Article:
The media material of the present disclosure may be altered in several ways to serve a diverse range of functions. The media may be cut at a taper from the unfastened or unfolded end to the fastened or folded end, reserving a tapered space at the rear of the insert to allow compost, alternate plant media, fertilizing substance or some type of soil amendment or additive to be held in the space between the tapered media insert and the rear and sidewalls of the grow chamber 402. This alteration allows compost based hydroponic growth using regular irrigation water, with plant nutrients supplied by the compost or other additive. Tops, sides, and corners of the media material can also be cut, rounded, or cut at an angle to reduce biosolids accumulation, algal growth, or to enhance water distribution through the media, depending on application. Multiple inserts can also be used in the grow chambers 402 allowing multiple age groups of plants and fungi to incorporate into each grow chamber 402. Worms are also commonly integrated into the grow chambers and the media is designed to have the correct mesh size to accommodate their movement through the media, although media with a smaller or larger mesh size may be used depending on application.

For planting, seedlings or fungal tissue are placed between the two halves of media in each grow chamber 402 of the system, with the upper portions of the plant or organism protruding through the slot 114 of each hydroponic tower 104.

In a further embodiment, once the media material is folded in half, a pulling hook with a flat hook attached to a handle allows the media inserts to be pulled into and out of the grow chamber 402 by means of the slot 114, with the pulling hook handle extending from the slot 114 in the grow chamber 402 of each hydroponic tower 104. In a further embodiment, the hook can also be attached to a pneumatic or hydraulic device that allows automated “pulling” of the media inserts.

FIG. 5 provides a perspective view of the upper bracket 106 as isolated from the hydroponic tower array system. As previously discussed in relation to FIG. 1 and shown in FIG. 5, the upper bracket 106 is an elongated hollow structure having upper bracket openings 502 cut along the lower face of the upper bracket 106, of the same shape and slightly larger than the cross section dimensions of the hydroponic towers 104. While the shape of the upper brackets 106 shown in FIG. 1 and FIG. 5 are substantially square, as will be understood by one skilled in the art, a variety of shapes may be used, including but not limited to substantially square, rectangular, round, oval, octagon, pentagon and triangular. Each upper bracket 106 maybe may be constructed of a variety of materials including but not limited to, metals including titanium, steel, stainless steel, aluminum, and aircraft aluminum, synthetic polymers such as nylon, plastics, such as high-density polyethylene ‘HDPE’, or composite materials, such as carbon-fiber-reinforced polymers, carbon-fiber-reinforced plastics and carbon-fiber reinforced thermoplastics.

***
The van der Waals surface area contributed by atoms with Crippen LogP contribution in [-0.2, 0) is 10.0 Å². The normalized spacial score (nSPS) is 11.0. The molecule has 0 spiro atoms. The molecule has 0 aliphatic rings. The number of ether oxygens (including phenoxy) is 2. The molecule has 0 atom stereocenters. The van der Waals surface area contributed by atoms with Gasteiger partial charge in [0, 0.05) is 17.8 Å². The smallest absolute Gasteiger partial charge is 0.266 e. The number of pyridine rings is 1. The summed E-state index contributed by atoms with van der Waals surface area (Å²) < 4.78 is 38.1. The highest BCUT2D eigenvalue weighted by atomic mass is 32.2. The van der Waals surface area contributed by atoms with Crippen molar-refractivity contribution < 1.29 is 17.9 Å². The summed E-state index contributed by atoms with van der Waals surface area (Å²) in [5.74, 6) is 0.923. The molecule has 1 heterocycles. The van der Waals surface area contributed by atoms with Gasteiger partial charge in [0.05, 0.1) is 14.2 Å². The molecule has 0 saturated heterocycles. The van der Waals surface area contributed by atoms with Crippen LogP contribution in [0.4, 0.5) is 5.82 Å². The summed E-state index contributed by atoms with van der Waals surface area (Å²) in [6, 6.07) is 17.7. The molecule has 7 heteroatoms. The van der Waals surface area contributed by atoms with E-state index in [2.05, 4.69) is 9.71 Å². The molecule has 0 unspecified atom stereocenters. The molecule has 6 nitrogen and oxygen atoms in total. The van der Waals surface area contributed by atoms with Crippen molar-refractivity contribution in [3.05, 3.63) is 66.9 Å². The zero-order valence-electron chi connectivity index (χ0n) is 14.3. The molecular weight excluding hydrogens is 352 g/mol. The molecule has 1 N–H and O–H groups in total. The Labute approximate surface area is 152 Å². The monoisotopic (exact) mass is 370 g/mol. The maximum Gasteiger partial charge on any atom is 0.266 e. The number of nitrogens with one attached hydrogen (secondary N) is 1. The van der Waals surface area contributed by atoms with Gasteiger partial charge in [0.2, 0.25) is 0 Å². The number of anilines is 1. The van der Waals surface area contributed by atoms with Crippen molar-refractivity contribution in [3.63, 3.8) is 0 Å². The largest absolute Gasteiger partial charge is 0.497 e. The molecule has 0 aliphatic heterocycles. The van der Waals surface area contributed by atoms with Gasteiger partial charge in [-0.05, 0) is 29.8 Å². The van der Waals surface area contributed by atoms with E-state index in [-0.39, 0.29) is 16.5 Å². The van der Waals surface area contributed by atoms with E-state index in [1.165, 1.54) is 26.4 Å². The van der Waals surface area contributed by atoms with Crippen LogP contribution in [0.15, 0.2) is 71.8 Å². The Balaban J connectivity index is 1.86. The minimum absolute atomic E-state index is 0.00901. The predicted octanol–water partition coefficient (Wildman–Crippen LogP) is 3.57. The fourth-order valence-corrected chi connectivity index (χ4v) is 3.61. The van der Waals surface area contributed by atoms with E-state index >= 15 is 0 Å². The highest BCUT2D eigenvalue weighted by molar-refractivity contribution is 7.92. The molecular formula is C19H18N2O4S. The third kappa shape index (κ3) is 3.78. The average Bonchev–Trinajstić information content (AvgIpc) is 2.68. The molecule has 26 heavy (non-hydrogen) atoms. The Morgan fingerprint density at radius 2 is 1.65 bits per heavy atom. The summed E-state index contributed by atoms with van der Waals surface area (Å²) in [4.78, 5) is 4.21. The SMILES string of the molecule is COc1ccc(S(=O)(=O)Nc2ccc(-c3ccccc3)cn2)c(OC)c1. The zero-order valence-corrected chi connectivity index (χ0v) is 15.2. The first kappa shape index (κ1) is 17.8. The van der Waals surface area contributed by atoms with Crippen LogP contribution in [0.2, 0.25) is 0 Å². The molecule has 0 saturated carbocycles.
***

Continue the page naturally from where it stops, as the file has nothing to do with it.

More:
FIG. 6 provides a perspective view of the lower bracket 108 of the hydroponic array system. As shown in FIG. 6, the lower bracket 108 is an elongated hollow structure with lower bracket openings 602 cut along the upper face of the lower bracket 108, of the same shape and slightly larger than the cross section dimensions of the hydroponic tower 104. Inside the lower bracket 108 is placed a cross piece 604 that runs down the length of the lower bracket 108. As with the upper brackets, while the shape of the lower brackets 108 shown in FIG. 1 and FIG. 6 are substantially square, as will be understood by one skilled in the art, a variety of shapes may be used, including but not limited to substantially square, rectangular, round, oval, octagon, pentagon and triangular. Each lower bracket 108 maybe may be constructed of a variety of materials, including but not limited to, metals including titanium, steel, stainless steel, aluminum, and aircraft aluminum, synthetic polymers such as nylon, plastics, such as high-density polyethylene ‘HDPE’, or composite materials, such as carbon-fiber-reinforced polymers, carbon-fiber-reinforced plastics and carbon-fiber reinforced thermoplastics.